By Asifullah Khan
The number of persons with disabilities in Pakistan is believed to be higher than the global average for many reasons – Pakistan is one of the only two countries where polio still exists, it has low literacy and high poverty rates which make diagnosis of certain disabilities difficult. The country is also a victim of many natural disasters and terror attacks.
Despite being a signatory to the United Nations Convention on the Rights of Persons with Disabilities, Pakistan has not done anything substantial to make them equal members of society. Many still lack access to wheelchairs, which is a prerequisite for their mobility, while those who do make it a point to lead active lives encounter many social, economic and physical barriers. The 2% government ob quota set to support them is good on papers and in reality, they continue to suffer economically.
Every citizen responsible for safeguarding people with disabilities
In line with this attitude, the government has now decided to not ask citizens if they have any disability in the latest census. This is in violation of its international commitment which requires it to collect data about persons with disabilities. The expensive and long exercise will not be using Form 2A which collects significant information on social indicators such as education level, fertility and disabilities. Authorities say this information may be collected at a later stage and that too through sampling method only. So, the exact number of persons with disabilities will not be known.
It is just a matter of asking a few more questions but the government seems to be in a hurry, not caring for the importance of a thorough census and merely conducting the exercise in response to a Supreme Court order. Transgender persons, believed to be in a relatively smaller number than people with disabilities, were included in the main census after the Lahore High Court intervened but unfortunately, no space has been given to people with disabilities. Pakistan has long relied on guesstimates for planning purposes but, if right done, the new census can allow policymakers to see the true picture of the population and how it has changed over the years; it will show how many people migrated to cities from rural areas, what is our literacy level, how many people are unemployed and how big are the marginalised groups such as people with disabilities.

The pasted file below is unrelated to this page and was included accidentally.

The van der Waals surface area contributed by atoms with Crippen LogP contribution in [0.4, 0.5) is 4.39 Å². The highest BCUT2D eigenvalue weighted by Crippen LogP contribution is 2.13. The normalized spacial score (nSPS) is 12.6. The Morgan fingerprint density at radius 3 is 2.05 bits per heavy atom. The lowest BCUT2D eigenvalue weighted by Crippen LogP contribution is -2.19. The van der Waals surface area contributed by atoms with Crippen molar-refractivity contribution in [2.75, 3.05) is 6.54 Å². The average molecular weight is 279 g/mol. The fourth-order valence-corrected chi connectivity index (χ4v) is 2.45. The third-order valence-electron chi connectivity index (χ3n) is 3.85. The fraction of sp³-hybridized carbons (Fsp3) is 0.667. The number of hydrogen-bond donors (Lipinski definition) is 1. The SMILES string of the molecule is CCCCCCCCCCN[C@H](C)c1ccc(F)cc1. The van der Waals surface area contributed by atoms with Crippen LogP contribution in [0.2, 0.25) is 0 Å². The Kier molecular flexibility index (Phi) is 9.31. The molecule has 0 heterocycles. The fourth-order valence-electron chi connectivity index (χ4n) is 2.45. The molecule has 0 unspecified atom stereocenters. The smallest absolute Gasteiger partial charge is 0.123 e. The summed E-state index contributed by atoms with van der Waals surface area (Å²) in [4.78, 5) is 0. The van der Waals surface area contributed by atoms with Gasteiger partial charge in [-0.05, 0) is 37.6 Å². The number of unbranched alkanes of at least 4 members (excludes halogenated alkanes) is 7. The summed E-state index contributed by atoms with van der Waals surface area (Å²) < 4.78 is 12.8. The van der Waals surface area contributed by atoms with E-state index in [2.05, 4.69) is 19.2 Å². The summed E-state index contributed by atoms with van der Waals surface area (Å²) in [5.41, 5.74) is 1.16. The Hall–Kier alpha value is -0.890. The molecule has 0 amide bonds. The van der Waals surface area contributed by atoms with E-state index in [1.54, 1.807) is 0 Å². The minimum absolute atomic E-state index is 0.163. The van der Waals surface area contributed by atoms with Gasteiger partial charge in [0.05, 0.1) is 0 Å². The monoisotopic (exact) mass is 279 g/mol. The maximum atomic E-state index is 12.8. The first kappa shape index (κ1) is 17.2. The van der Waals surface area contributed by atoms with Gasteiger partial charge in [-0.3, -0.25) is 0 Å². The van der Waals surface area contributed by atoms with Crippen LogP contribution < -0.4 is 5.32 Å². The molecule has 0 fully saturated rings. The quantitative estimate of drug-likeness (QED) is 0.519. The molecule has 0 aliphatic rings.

Statistics on people with disabilities can provide useful information such as the types of common disabilities and the barriers they face which can then be used to form effective policies and to allocate adequate amounts of funds. Accurate numbers can also make other surveys and researches possible. Right now, whenever details for persons with disabilities are needed, information is extrapolated from the 1998 census which is believed to be inaccurate in the case of people with disabilities because that census had many shortcomings; stigmas associated with disabilities were never considered during the exercise, which prevents many from disclosing their medical conditions and certain intellectual disabilities were clubbed together in one broad category.
Empathy not sympathy emphasised on International Day for Persons with Disabilities
The details available with the National Database and Registration Authority (NADRA) are also not close to the real figures because the authority is approached only by those interested in acquiring a national identity card or a passport – it doesn’t have the data of so many persons with disabilities who never make contact with NADRA. This further underscores the point that true data on persons with disabilities can only be collected during census when the government approaches each and every citizen.
Accurate statistics are important for the rehabilitation, education and training of people with disabilities and absence of such information not only makes it difficult for the government to perform its duties but also for political parties and non-government organisations to work for their wellbeing.
If the government of Pakistan is honest in its intentions to uplift the people with disabilities, including them in the upcoming census is step one. As societies are judged by how they treat the least fortunate amongst them, this issue will be a litmus test for the state.
Asifullah Khan is an author and activist who suffered from spinal cord injury during his military training.